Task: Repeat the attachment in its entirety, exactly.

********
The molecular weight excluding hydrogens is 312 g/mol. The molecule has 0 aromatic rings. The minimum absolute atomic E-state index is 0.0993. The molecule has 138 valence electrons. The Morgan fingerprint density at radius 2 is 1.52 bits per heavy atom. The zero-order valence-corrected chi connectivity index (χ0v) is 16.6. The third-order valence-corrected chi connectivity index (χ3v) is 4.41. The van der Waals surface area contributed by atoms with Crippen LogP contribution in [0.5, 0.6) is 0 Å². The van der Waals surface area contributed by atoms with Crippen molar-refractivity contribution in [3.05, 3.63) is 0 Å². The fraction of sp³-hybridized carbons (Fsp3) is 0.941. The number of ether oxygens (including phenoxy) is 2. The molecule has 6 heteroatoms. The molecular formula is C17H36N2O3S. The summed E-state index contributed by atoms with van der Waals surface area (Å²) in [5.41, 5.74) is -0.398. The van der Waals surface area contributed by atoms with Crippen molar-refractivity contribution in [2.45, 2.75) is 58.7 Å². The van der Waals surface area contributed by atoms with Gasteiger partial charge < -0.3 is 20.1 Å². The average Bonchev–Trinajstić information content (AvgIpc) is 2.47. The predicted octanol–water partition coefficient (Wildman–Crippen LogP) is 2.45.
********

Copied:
The molecular weight excluding hydrogens is 312 g/mol. The molecule has 0 aromatic rings. The minimum absolute atomic E-state index is 0.0993. The molecule has 138 valence electrons. The Morgan fingerprint density at radius 2 is 1.52 bits per heavy atom. The zero-order valence-corrected chi connectivity index (χ0v) is 16.6. The third-order valence-corrected chi connectivity index (χ3v) is 4.41. The van der Waals surface area contributed by atoms with Crippen LogP contribution in [0.5, 0.6) is 0 Å². The van der Waals surface area contributed by atoms with Crippen molar-refractivity contribution in [3.05, 3.63) is 0 Å². The fraction of sp³-hybridized carbons (Fsp3) is 0.941. The number of ether oxygens (including phenoxy) is 2. The molecule has 6 heteroatoms. The molecular formula is C17H36N2O3S. The summed E-state index contributed by atoms with van der Waals surface area (Å²) in [5.41, 5.74) is -0.398. The van der Waals surface area contributed by atoms with Crippen molar-refractivity contribution in [2.45, 2.75) is 58.7 Å². The van der Waals surface area contributed by atoms with Gasteiger partial charge < -0.3 is 20.1 Å². The average Bonchev–Trinajstić information content (AvgIpc) is 2.47. The predicted octanol–water partition coefficient (Wildman–Crippen LogP) is 2.45.